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Film Review: A large all-star cast delivers high-speed action in Bullet Train

MANILA, PHILIPPINES — The words “bullet train” immediately call to mind images of a high-speed transport rapidly carrying passengers around Japan. For nearly 50 years, the Shinkansen (literally translated as “new main line”) has ferried both native Japanese and tourists without a single fatality or injury on board due to derailments or collisions.

As awesome a statistic as that is, however, the appeal of the “bullet train” name for any action movie aficionado has surprisingly not been tapped until now. Under director David Leitch and starring an all-star cast led by Brad Pitt, the film Bullet Train is a high adrenaline, fast-talking thrill ride that easily ranks among 2022’s best action movies.

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Former professional assassin Ladybug (Pitt) is tasked by his handler to board the bullet train from Tokyo to Kyoto as a last-minute replacement. Also on this particular train are fellow assassins Tangerine (Aaron Taylor-Johnson) and his brother Lemon (Bryan Tyree Henry), as well as the deceptively innocent young lady known as The Prince (Joey King).

The brothers were hired by the head of the world’s largest crime syndicate, the Russian known as “White Death” (Michael Shannon) to recover his kidnapped son and the $10 million ransom for him. None of them are aware that The Prince hires another assassin to kill White Death’s son.

Yuichi Kimura (Andrew Koji) is forced by The Prince to get on the train when the latter pushed his son off a building. Ladybug himself is supposed to recover the ransom but unwittingly comes into contact with The Wolf (Bad Bunny), who is seeking revenge for the murder of his wife and their guests at his wedding.

Unbeknownst to all of them, a deadly boomslang, a snake with poisonous venom, is also on the train. As the stories of these different killers begin to intersect, this particular bullet train ride proves to be a lot more interesting than any of the passengers expected.

Director Leitch has already proven his prowess in directing big action films in the past like Atomic Blonde, Deadpool 2, and Fast & Furious Presents: Hobbs & Shaw. It shouldn’t surprise anyone, then, that the action sequences in Bullet Train are amazing. From the fights done in the restricted space that a train provides to the big explosions and the introduction of katanas, snake poison, and other weapons, the film delivers in spades.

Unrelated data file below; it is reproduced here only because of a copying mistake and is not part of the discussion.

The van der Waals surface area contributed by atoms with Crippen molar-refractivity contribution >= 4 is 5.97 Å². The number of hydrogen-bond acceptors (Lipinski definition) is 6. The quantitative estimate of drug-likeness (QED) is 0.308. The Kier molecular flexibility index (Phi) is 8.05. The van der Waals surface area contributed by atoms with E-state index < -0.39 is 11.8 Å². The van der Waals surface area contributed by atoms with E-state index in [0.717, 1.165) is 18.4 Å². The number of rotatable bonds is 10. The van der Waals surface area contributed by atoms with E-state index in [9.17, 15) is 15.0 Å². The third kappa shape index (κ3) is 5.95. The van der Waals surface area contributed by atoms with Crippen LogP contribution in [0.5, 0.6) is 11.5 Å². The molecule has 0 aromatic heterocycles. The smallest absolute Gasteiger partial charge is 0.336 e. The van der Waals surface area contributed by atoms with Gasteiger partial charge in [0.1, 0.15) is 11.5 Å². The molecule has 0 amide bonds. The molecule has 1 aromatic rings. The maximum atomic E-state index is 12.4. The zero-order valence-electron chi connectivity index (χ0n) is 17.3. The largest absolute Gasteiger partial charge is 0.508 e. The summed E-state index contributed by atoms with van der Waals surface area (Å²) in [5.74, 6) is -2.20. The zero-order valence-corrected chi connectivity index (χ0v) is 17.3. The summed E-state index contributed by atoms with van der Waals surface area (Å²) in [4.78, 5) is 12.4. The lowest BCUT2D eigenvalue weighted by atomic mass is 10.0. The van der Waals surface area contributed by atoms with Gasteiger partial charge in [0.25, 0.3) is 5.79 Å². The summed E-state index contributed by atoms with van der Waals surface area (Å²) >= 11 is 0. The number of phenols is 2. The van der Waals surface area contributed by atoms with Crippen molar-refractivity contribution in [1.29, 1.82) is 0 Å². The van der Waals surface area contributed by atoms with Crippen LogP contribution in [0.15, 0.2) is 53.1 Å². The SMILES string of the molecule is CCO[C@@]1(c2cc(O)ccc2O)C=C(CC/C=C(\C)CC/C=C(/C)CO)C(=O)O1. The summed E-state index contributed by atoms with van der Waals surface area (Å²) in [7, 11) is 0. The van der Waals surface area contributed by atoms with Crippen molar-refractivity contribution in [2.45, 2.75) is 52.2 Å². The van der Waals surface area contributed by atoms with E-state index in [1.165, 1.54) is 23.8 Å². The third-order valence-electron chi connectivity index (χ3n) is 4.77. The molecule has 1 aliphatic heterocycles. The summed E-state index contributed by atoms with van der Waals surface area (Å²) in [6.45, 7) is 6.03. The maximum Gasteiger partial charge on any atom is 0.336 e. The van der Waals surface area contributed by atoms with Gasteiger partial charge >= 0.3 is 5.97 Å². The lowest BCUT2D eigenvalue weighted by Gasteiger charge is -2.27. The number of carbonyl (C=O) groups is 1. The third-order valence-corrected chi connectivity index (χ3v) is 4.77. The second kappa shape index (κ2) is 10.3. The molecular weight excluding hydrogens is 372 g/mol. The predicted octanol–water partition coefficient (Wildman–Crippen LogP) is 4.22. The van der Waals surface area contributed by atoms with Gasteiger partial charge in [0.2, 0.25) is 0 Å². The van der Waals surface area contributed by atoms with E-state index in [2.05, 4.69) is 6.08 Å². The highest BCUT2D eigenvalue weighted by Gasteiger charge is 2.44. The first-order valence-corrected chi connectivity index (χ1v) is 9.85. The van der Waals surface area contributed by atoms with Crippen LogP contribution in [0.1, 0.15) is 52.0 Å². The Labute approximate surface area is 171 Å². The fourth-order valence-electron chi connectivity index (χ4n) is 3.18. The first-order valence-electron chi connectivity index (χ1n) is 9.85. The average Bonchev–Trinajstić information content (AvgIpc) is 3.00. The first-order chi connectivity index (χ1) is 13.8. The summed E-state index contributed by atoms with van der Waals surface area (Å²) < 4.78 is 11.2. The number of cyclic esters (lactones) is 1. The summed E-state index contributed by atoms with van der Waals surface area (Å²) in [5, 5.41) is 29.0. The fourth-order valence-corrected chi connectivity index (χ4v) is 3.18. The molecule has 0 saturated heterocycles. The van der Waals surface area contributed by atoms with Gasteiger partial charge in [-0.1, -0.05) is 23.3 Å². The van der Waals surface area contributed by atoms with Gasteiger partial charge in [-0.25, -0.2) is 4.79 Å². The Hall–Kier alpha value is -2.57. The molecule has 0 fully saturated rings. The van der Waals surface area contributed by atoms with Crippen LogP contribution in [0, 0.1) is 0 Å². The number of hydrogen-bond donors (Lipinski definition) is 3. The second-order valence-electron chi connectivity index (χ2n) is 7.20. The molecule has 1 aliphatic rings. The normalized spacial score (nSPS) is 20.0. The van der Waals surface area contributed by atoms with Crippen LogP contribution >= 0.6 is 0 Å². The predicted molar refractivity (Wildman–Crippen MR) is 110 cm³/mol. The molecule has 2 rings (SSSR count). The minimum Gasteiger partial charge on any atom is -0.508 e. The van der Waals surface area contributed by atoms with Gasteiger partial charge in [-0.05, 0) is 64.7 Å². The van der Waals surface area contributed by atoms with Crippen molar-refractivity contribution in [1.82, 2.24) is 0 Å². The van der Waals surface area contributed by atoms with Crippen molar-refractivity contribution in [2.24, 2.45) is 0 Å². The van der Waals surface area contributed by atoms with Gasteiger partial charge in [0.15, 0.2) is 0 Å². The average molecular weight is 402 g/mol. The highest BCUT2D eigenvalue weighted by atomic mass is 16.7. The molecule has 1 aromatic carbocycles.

The neon lights of Tokyo have recently been heavily featured in Snake Eyes: G.I. Joe Origins and the television series Tokyo Vice so it was a bit disappointing to learn that Bullet Train was actually filmed in Los Angeles. It’s understandable that the filmmakers had to do so, though, in light of the Covid-19 pandemic. Still, the audience is fully immersed in the train ride so it’s unlikely that any of them will know the difference.

What is perhaps the most surprising about this motion picture is the rapid-fire dialogue that the large cast of characters is given. With the wit and snappy banter we’ve usually seen in Quentin Tarantino and Robert Rodriguez-helmed pictures, the attention of the viewer is kept on the screen even in between the large action sequences.

Given the earlier mentioned big names in the cast as well as the surprising cameos that pop up, it would be easy to be distracted from the intersecting storylines. However, the screenplay by Zak Olkewicz that adapts a novel by Kotaro Isaka is actually coherent and just when you think some things don’t add up, the plot lines are resolved by film’s end.

Pitt has always been comfortable in his own skin and often embraced roles where his good looks are dirtied up for the sake of the story and that’s definitely the case here. As an assassin going through an existential crisis and given a decidedly un-macho codename in “Ladybug,” Pitt isn’t afraid to be the butt of jokes, get beaten up, or even bit by a poisonous snake.

The pair of Taylor-Johnson and Henry provide a lot of the film’s comic relief as a mismatched pair of twin British assassins with funny codenames and weird quirks. It would not be a stretch to see the duo star in their own movie, although the ending of Bullet Train will likely not allow that to happen.

Aside from the quick-hitting dialogue, another surprise that Bullet Train provides is the performance of young Joey King. In a cast of huge names and industry veterans, King as the neglected, bitter, and manipulative misnamed Prince is not buried under the cast’s star power. Instead, she goes toe-to-toe with Pitt, Shannon, and the rest. All wrapped up in her pink schoolgirl outfit.

It would be so easy to dismiss Bullet Train as your run-on-the-mill action film but that would be a huge mistake. The dialogue, large cast, intersecting storylines, and of course, the action scenes, all come together to deliver an impressive motion picture that is best seen on the biggest screen you can watch it on.

Bullet Train opens in Philippine cinemas on August 10.

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